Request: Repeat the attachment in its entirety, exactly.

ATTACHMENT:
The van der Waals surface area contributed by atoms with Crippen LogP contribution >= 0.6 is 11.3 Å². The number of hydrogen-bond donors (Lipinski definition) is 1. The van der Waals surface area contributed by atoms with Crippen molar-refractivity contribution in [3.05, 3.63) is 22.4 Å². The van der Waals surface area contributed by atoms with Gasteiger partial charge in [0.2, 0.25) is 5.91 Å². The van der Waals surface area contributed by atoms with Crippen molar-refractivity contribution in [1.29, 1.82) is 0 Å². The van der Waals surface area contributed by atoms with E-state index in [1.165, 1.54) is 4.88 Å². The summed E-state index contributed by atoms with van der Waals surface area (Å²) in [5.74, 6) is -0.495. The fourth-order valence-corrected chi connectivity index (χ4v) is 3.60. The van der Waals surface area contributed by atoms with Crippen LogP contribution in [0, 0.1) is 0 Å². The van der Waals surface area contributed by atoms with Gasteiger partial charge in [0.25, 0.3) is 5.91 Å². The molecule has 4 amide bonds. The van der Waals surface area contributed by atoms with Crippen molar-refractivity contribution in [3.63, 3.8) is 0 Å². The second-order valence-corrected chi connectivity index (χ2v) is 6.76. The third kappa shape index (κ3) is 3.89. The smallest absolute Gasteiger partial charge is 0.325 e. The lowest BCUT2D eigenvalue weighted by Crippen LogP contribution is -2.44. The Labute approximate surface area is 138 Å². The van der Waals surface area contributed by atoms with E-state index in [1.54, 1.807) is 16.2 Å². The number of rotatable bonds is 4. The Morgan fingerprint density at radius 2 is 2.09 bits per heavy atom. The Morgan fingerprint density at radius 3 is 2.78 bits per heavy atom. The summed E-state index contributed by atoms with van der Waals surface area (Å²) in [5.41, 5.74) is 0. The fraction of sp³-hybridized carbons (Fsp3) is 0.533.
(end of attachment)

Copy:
The van der Waals surface area contributed by atoms with Crippen LogP contribution >= 0.6 is 11.3 Å². The number of hydrogen-bond donors (Lipinski definition) is 1. The van der Waals surface area contributed by atoms with Crippen molar-refractivity contribution in [3.05, 3.63) is 22.4 Å². The van der Waals surface area contributed by atoms with Gasteiger partial charge in [0.2, 0.25) is 5.91 Å². The van der Waals surface area contributed by atoms with Crippen molar-refractivity contribution in [1.29, 1.82) is 0 Å². The van der Waals surface area contributed by atoms with E-state index in [1.165, 1.54) is 4.88 Å². The summed E-state index contributed by atoms with van der Waals surface area (Å²) in [5.74, 6) is -0.495. The fourth-order valence-corrected chi connectivity index (χ4v) is 3.60. The van der Waals surface area contributed by atoms with Crippen LogP contribution in [0, 0.1) is 0 Å². The van der Waals surface area contributed by atoms with Gasteiger partial charge in [0.25, 0.3) is 5.91 Å². The molecule has 4 amide bonds. The van der Waals surface area contributed by atoms with Crippen molar-refractivity contribution in [3.63, 3.8) is 0 Å². The second-order valence-corrected chi connectivity index (χ2v) is 6.76. The third kappa shape index (κ3) is 3.89. The smallest absolute Gasteiger partial charge is 0.325 e. The lowest BCUT2D eigenvalue weighted by Crippen LogP contribution is -2.44. The Labute approximate surface area is 138 Å². The van der Waals surface area contributed by atoms with E-state index in [1.54, 1.807) is 16.2 Å². The number of rotatable bonds is 4. The Morgan fingerprint density at radius 2 is 2.09 bits per heavy atom. The Morgan fingerprint density at radius 3 is 2.78 bits per heavy atom. The summed E-state index contributed by atoms with van der Waals surface area (Å²) in [5.41, 5.74) is 0. The fraction of sp³-hybridized carbons (Fsp3) is 0.533.